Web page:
Charity Interview Series – Part 4 – NPO BOND Project

NPO BOND Project supports young women who are going through problems such as sexual abuse, bullying, and suicidal urges by connecting with them via e-mail, telephone, and in person. These young women are able to express and be themselves with BOND Projects staff engaging and listening. By publishing the “VOICES MAGAZINE,” BOND Project publishes live voices of victims, and if needed, connect them to various supporting agencies. FIT Comms members have met with BOND Project staff to listen to their stories.

(From the left) BOND Project photographer KEN, top representative Jun Tachibana, and staff Natsuko Takeshita

FIT: What triggered your decision to start helping these girls, and how did you feel at the time?
Tachibana: Previously I had been helping with runaway girls, who had no home or could not remain at home. One day I met a pregnant, young woman. She was living on the streets, and was in no condition to give birth to a child or look after a child.

I looked for an agency that could immediately help her but I couldn't get any help without making a reservation beforehand. These girls needed someone who could take them to a hospital, or who they could talk to for help, and provide the attention they needed right away. Hence, I decided to set up BOND Project to fill in that role.

FIT: Please give me a recent example of what NPO Bond had been engaging.
Tachibana: With the donation we received from FIT last year, we purchased a “BOND Car,” and we have been putting it to good use lately. For example, just recently we got in touch with a junior high school girl who had posted on Twitter that she had run away from home, and she was willing to offer sex for money and hospitality. With the help of our community, we were able to locate her, pick her up with the BOND Car, and bring her to BOND Project’s safe house. We took her to a shelter a week later, where she was able to receive some help. Without the car we would not have been able to respond immediately and prevent her to become a victim.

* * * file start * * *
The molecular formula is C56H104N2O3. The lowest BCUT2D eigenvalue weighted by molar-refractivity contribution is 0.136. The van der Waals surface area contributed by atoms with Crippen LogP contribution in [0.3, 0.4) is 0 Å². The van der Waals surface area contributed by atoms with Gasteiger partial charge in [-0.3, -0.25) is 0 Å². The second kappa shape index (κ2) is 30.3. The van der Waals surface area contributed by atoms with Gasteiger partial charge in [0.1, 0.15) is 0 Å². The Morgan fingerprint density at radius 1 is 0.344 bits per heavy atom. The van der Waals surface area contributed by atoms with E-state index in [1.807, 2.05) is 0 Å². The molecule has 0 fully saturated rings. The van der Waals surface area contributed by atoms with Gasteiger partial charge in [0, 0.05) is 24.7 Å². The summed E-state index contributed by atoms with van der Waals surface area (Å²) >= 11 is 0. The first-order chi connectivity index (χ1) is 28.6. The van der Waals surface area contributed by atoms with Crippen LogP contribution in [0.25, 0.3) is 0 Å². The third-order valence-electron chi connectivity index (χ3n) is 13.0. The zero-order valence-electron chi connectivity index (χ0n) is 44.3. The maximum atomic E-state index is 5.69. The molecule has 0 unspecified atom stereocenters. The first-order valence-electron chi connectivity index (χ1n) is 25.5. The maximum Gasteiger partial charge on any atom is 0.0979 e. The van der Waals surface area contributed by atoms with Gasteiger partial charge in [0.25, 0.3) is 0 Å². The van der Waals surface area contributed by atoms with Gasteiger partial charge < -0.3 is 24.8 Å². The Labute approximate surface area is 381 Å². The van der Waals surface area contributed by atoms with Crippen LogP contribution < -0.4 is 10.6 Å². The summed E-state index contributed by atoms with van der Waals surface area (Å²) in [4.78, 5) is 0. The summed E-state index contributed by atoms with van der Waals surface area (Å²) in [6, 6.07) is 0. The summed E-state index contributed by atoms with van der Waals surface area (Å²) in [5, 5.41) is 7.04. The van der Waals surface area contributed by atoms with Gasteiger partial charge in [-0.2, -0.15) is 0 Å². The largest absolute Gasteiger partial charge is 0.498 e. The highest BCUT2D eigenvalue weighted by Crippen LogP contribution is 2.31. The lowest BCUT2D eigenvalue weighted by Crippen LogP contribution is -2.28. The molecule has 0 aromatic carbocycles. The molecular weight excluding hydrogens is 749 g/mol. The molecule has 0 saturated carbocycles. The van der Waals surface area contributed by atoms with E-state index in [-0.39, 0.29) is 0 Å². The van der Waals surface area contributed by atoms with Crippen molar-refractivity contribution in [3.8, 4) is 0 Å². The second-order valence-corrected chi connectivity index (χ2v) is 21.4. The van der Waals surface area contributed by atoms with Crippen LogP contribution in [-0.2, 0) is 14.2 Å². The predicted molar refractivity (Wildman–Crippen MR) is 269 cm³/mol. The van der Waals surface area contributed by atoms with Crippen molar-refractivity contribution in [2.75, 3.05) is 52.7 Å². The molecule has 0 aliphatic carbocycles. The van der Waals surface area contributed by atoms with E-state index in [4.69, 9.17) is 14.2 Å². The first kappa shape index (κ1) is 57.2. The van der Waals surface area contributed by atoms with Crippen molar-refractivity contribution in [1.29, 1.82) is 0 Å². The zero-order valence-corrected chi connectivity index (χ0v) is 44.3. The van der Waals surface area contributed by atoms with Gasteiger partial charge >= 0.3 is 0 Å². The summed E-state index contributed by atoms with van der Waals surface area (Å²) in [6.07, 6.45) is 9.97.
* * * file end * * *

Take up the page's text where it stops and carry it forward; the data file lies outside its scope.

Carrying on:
FIT: So your activities also involve detective like work?
Tachibana: That's right. Timing is everything. It's possible to rescue girls quickly with a vehicle. The car has also allowed us to travel and meet those in need outside of Tokyo, and gives the young women in need comfort in the fact that we can respond and meet with them right away. We have only just started using the car, and I'm always thinking how we can find new ways to take advantage of that.

FIT: What's it like talking to these girls on the streets?
Takeshita: Talking to some girls can be impossible. But many are willing to talk. It really depends on their attitudes, and also what kind of adults they have been in contact with. We start with daily conversation starters like, "Why are you in Shibuya today?" We also tell them about what we're doing and show them our magazine.

FIT: What happens when the girls refuse to talk or stop speaking?
Tachibana: Their silence is also a way of expressing "voice." We are patient.
Takeshita: Even in their silence, they are thinking through many things. It requires perseverance.

FIT: Ken-san, do you try to convey any message with your photographs of the girls in Voices Magazine?
Ken: Instead of focusing on message to convey, we simply focus on taking good photos that the girls will like. I never use photos of the girls that they don't like. And we always listen to their stories before I pick up the camera.
Tachibana: Ken always accompanies us when we visit the girls.

FIT: Do you ever get depressed when you hear their stories?
Takeshita: We talk. We share their stories with our colleagues. No one bears the burden alone. It's tough sometimes but we need to hear their voices.
Tachibana: To "just listen" to the girls is very difficult. But by listening to them, and having them trust us, that helps us meet them again. We were able to meet many girls several times by just listening.

FIT: Was there a case that made you happy?
Tachibana: Two years ago, a nurse came to talk to us. She told us she had thoughts of suicide. After we had a chat, she was able to confront those feelings. She later came back to us when she had those feelings again. I would've thought that because she is a nurse that she had better avenues to find help, but she came to us instead. She chose us to hear her story and this made me proud.

FIT: How are you spreading the word on the help you offer?
Tachibana: If people type “I want to die,” or “I want to disappear," NPO Bond shows up in the internet searches. Our contacts are also on all sorts of social media, including Twitter. Just by being active, we can increase our visibility and our ability to help.

FIT: Thank you very much for your time.

For more information on BOND Project please visit their website at